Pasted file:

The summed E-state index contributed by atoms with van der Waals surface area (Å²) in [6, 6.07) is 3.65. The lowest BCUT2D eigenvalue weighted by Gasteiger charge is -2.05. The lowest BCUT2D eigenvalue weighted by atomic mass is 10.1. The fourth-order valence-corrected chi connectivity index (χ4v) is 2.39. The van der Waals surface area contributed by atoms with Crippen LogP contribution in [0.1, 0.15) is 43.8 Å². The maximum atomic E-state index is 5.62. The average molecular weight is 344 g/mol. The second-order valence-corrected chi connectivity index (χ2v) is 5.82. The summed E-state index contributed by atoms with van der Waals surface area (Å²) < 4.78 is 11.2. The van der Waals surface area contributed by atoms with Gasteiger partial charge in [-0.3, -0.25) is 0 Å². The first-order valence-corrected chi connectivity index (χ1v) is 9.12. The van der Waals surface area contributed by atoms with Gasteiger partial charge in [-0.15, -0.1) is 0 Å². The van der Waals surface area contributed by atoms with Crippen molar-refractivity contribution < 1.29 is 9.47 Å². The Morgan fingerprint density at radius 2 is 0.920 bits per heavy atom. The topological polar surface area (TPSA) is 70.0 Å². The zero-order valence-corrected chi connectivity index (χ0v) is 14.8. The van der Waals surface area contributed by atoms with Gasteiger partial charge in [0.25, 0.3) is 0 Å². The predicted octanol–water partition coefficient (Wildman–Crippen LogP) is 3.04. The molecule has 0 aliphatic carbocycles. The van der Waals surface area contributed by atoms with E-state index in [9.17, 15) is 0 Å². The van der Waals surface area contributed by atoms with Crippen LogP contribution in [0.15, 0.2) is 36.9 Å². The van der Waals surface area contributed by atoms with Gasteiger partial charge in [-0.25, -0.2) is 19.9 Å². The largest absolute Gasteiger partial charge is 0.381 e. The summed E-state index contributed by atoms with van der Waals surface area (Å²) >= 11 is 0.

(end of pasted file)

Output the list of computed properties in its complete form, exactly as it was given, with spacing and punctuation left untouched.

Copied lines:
The summed E-state index contributed by atoms with van der Waals surface area (Å²) in [6, 6.07) is 3.65. The lowest BCUT2D eigenvalue weighted by Gasteiger charge is -2.05. The lowest BCUT2D eigenvalue weighted by atomic mass is 10.1. The fourth-order valence-corrected chi connectivity index (χ4v) is 2.39. The van der Waals surface area contributed by atoms with Crippen LogP contribution in [0.1, 0.15) is 43.8 Å². The maximum atomic E-state index is 5.62. The average molecular weight is 344 g/mol. The second-order valence-corrected chi connectivity index (χ2v) is 5.82. The summed E-state index contributed by atoms with van der Waals surface area (Å²) < 4.78 is 11.2. The van der Waals surface area contributed by atoms with Gasteiger partial charge in [-0.3, -0.25) is 0 Å². The first-order valence-corrected chi connectivity index (χ1v) is 9.12. The van der Waals surface area contributed by atoms with Gasteiger partial charge in [-0.15, -0.1) is 0 Å². The van der Waals surface area contributed by atoms with Crippen molar-refractivity contribution < 1.29 is 9.47 Å². The Morgan fingerprint density at radius 2 is 0.920 bits per heavy atom. The topological polar surface area (TPSA) is 70.0 Å². The zero-order valence-corrected chi connectivity index (χ0v) is 14.8. The van der Waals surface area contributed by atoms with Gasteiger partial charge in [0.25, 0.3) is 0 Å². The predicted octanol–water partition coefficient (Wildman–Crippen LogP) is 3.04. The molecule has 0 aliphatic carbocycles. The van der Waals surface area contributed by atoms with E-state index in [9.17, 15) is 0 Å². The van der Waals surface area contributed by atoms with Crippen LogP contribution in [0.15, 0.2) is 36.9 Å². The van der Waals surface area contributed by atoms with Gasteiger partial charge in [-0.25, -0.2) is 19.9 Å². The largest absolute Gasteiger partial charge is 0.381 e. The summed E-state index contributed by atoms with van der Waals surface area (Å²) >= 11 is 0.